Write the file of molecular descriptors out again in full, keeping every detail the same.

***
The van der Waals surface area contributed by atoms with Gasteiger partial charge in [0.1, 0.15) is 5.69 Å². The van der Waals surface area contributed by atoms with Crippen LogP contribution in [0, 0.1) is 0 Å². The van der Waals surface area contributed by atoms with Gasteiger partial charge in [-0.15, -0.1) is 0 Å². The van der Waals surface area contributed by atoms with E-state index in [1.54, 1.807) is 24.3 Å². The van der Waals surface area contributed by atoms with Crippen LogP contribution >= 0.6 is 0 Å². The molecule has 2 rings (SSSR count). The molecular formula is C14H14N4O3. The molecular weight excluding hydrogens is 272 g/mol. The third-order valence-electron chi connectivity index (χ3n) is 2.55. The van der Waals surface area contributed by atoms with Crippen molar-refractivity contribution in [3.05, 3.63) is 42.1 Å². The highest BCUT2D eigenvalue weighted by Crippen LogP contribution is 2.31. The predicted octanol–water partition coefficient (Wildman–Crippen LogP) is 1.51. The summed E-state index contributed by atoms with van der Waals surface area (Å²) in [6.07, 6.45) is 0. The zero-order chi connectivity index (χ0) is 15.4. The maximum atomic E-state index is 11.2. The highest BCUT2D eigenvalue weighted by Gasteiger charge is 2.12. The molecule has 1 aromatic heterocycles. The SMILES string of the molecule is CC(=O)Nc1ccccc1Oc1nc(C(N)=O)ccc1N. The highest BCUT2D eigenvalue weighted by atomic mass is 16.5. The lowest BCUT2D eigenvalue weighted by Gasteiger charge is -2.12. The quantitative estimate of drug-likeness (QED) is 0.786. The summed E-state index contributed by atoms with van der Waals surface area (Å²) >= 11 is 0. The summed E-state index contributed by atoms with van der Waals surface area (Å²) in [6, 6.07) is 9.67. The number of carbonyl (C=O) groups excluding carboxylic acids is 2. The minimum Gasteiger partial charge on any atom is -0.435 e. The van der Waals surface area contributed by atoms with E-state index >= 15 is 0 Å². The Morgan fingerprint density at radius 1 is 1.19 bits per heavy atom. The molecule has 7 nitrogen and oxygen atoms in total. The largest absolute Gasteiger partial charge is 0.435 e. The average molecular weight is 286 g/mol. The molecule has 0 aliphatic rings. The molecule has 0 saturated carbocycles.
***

The van der Waals surface area contributed by atoms with Gasteiger partial charge in [0.1, 0.15) is 5.69 Å². The van der Waals surface area contributed by atoms with Crippen LogP contribution in [0, 0.1) is 0 Å². The van der Waals surface area contributed by atoms with Gasteiger partial charge in [-0.15, -0.1) is 0 Å². The van der Waals surface area contributed by atoms with E-state index in [1.54, 1.807) is 24.3 Å². The van der Waals surface area contributed by atoms with Crippen LogP contribution >= 0.6 is 0 Å². The molecule has 2 rings (SSSR count). The molecular formula is C14H14N4O3. The molecular weight excluding hydrogens is 272 g/mol. The third-order valence-electron chi connectivity index (χ3n) is 2.55. The van der Waals surface area contributed by atoms with Crippen molar-refractivity contribution in [3.05, 3.63) is 42.1 Å². The highest BCUT2D eigenvalue weighted by Crippen LogP contribution is 2.31. The predicted octanol–water partition coefficient (Wildman–Crippen LogP) is 1.51. The summed E-state index contributed by atoms with van der Waals surface area (Å²) in [6.07, 6.45) is 0. The zero-order chi connectivity index (χ0) is 15.4. The maximum atomic E-state index is 11.2. The highest BCUT2D eigenvalue weighted by Gasteiger charge is 2.12. The molecule has 1 aromatic heterocycles. The SMILES string of the molecule is CC(=O)Nc1ccccc1Oc1nc(C(N)=O)ccc1N. The highest BCUT2D eigenvalue weighted by atomic mass is 16.5. The lowest BCUT2D eigenvalue weighted by Gasteiger charge is -2.12. The quantitative estimate of drug-likeness (QED) is 0.786. The summed E-state index contributed by atoms with van der Waals surface area (Å²) >= 11 is 0. The summed E-state index contributed by atoms with van der Waals surface area (Å²) in [6, 6.07) is 9.67. The number of carbonyl (C=O) groups excluding carboxylic acids is 2. The minimum Gasteiger partial charge on any atom is -0.435 e. The van der Waals surface area contributed by atoms with E-state index >= 15 is 0 Å². The Morgan fingerprint density at radius 1 is 1.19 bits per heavy atom. The molecule has 7 nitrogen and oxygen atoms in total. The largest absolute Gasteiger partial charge is 0.435 e. The average molecular weight is 286 g/mol. The molecule has 0 aliphatic rings. The molecule has 0 saturated carbocycles.